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Asbury Park Psychotherapy Associates
Mimi da Silva, Ph.D., L.P.C., A.C.S., D.A.P.A.
LGBT Issues • Anxiety • Depression • Relationship Issues

501 Grand Avenue - Asbury Park, NJ 07712  •  (732) 823-2225  •  mdasilva@asburyparktherapy.com   Facebook LogoTwitter Logo

Simplifying For Better Emotional Health

All of the advances in our society in the last 50 years have come at a heavy price to our psychological wellbeing. We have so many choices: what to do, where to go, what kind of running shoes, what to learn, what to eat, and on and on. The technological advances that have occurred since the middle of the last century have been staggering, but have also brought a bevy of other issues with them. How much time do we spend on our phones or our computers or our other devices? When is it appropriate to let children start using a cell phone? How do we monitor the content on our home computers? What toll does being constantly available to everyone and anyone take on the quality of our relationships, our work life, and our family life? No wonder we feel overwhelmed and stressed!

Modern conveniences are wonderful, of course. The joys of central plumbing, heat, air conditioning, and automatic transmissions cannot be overstated. On the other hand, when things that are supposed to make our lives easier create additional stress in our lives, something is way out of balance. For example, has your spouse or one of your children ever said to you, “Please put that down. I want your full attention.”? Have you ever had to say something along those lines to a member of your family? I imagine most of us could come up with several examples where an obsession with a particular device or fad has gotten in the way of authentic relationships and dealing with life.

Do we really need 80 different brands and types of running shoes? Is it necessary for the advancement of civilization that we have the choice of over 100 kinds of breakfast cereal? And do we really need a cell phone, a laptop, an iPad, and an iPod Touch? There is an awful lot of duplication in all of those devices. Wouldn’t one – OK, maybe two, tops – be enough? Let’s take a practical look at how we might lower our stress levels by implementing a few simple rules.

If you are the grocery shopper of your family, don’t make your life complicated by buying four different types of cereal (or lunch meat or laundry detergent or whatever). Trying to keep track of everyone’s favorites can be exhausting, and buying all of those things gets very expensive. Select the favorite du jour and buy that. Once that item has been consumed or needs to be replaced, you can get a different favorite. Family members may grouse a bit in the beginning, but they will get used to the change. After a while, the change may not even be noticeable anymore.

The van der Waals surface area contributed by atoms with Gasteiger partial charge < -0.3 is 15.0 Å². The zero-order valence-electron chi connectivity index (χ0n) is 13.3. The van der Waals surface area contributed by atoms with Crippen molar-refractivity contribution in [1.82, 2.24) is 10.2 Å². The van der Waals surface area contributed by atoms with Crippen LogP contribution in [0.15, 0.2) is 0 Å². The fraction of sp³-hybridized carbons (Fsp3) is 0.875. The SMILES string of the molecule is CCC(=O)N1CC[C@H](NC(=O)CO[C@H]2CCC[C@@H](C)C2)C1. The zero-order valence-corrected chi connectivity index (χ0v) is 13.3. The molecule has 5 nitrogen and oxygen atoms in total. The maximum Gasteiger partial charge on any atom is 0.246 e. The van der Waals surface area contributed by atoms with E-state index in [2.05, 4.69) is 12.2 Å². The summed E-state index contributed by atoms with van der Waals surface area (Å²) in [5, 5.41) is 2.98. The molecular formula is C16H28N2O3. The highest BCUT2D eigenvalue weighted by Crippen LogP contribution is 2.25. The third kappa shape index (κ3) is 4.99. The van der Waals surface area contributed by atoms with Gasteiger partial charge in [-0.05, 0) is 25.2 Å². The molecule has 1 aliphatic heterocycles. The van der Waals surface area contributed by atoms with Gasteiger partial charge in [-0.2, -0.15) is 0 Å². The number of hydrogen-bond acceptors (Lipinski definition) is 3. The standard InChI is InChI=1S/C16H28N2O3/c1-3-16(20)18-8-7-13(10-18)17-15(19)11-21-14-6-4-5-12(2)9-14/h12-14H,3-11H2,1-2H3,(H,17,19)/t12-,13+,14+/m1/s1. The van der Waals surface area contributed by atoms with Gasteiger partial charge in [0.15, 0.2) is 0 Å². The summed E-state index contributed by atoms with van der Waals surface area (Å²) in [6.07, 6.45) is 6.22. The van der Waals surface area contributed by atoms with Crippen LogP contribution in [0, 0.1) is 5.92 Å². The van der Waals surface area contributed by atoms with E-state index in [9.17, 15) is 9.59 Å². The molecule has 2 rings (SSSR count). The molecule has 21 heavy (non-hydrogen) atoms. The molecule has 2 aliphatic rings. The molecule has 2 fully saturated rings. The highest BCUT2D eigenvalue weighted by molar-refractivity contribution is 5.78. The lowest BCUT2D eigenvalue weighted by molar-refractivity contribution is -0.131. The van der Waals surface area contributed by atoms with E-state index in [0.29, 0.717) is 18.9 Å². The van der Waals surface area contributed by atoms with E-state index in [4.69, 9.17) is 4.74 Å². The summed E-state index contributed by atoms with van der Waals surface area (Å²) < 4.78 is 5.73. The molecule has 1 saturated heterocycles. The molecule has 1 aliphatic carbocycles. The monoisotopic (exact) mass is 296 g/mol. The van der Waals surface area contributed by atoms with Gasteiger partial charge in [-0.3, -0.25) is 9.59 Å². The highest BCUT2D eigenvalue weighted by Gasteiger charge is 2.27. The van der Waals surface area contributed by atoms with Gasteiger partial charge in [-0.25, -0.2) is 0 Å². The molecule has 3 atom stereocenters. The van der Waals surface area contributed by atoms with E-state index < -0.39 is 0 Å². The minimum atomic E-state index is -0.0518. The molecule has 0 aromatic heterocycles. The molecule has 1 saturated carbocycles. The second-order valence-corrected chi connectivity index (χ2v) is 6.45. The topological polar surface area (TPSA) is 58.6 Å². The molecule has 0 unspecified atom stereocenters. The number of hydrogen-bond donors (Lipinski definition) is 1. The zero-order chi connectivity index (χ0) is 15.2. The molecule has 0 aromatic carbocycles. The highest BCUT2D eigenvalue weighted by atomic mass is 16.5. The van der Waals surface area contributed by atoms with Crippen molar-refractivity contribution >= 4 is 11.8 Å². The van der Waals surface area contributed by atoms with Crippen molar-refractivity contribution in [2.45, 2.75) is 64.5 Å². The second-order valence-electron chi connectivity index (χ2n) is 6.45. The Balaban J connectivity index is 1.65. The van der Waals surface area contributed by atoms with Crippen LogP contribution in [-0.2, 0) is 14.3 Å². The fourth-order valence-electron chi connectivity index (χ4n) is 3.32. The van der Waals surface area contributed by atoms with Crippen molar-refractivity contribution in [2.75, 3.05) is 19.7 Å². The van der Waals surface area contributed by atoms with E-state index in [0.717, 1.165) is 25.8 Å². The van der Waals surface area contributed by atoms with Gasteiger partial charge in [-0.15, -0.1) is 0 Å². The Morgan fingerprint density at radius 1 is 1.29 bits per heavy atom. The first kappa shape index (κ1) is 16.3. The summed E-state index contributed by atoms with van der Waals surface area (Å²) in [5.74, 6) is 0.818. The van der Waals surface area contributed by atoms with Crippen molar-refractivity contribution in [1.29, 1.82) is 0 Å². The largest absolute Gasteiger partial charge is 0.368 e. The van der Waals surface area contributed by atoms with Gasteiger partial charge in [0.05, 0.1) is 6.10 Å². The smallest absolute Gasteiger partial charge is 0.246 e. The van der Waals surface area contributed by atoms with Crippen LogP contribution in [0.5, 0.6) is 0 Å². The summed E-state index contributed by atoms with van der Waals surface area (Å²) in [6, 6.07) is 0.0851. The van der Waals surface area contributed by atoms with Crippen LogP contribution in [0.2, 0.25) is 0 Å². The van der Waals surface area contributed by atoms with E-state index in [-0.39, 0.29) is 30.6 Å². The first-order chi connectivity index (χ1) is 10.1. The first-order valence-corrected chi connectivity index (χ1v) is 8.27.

Give yourself and your family limited choices. Rather than asking, “What would you like to do this Saturday?” try asking, “Would you rather go to the movies or to go bowling Saturday afternoon?” The difference is you are limiting the universe of choices to something much more manageable than the whole array of options available. If someone complains, “I don’t want to do that,” simply suggest that their preference be included in next week’s “menu” of activities. The idea here is not to be cruel or mean-spirited; rather, it is meant to simplify the decision making process.

Place some limits on technology use. You most likely wouldn’t pet your dog 12 hours a day, or whenever he wanted some affection from you. The same notion applies to our electronics. Except in extremely rare circumstances, no one really needs to be connected to a device 16 hours per day. Generally speaking, put a curfew on device use – perhaps, say, not after 9:00 pm. A couple of other restrictions might also be useful: No phones, computers, iPads, etc. at family meals. No electronic game playing until after all responsibilities have been met (homework done, garbage taken out, dishes done, etc.) Only one or two hours of video game or television per day during the week. If there is extra time in the evening, perhaps a friendly family game of cards or Monopoly could help fill the time gap. And, perhaps, we might even relearn the art of conversation with each other.

Try some of these ideas over the next few weeks and see if there is an improvement in your overall stress level and relationships at home. Don’t try everything at once – that would be too much at one time. But, by making small, seemingly insignificant changes over time, we all might learn that simplifying our lives really can make a world of difference in our emotional lives.

The Benefits of Positive Attitudes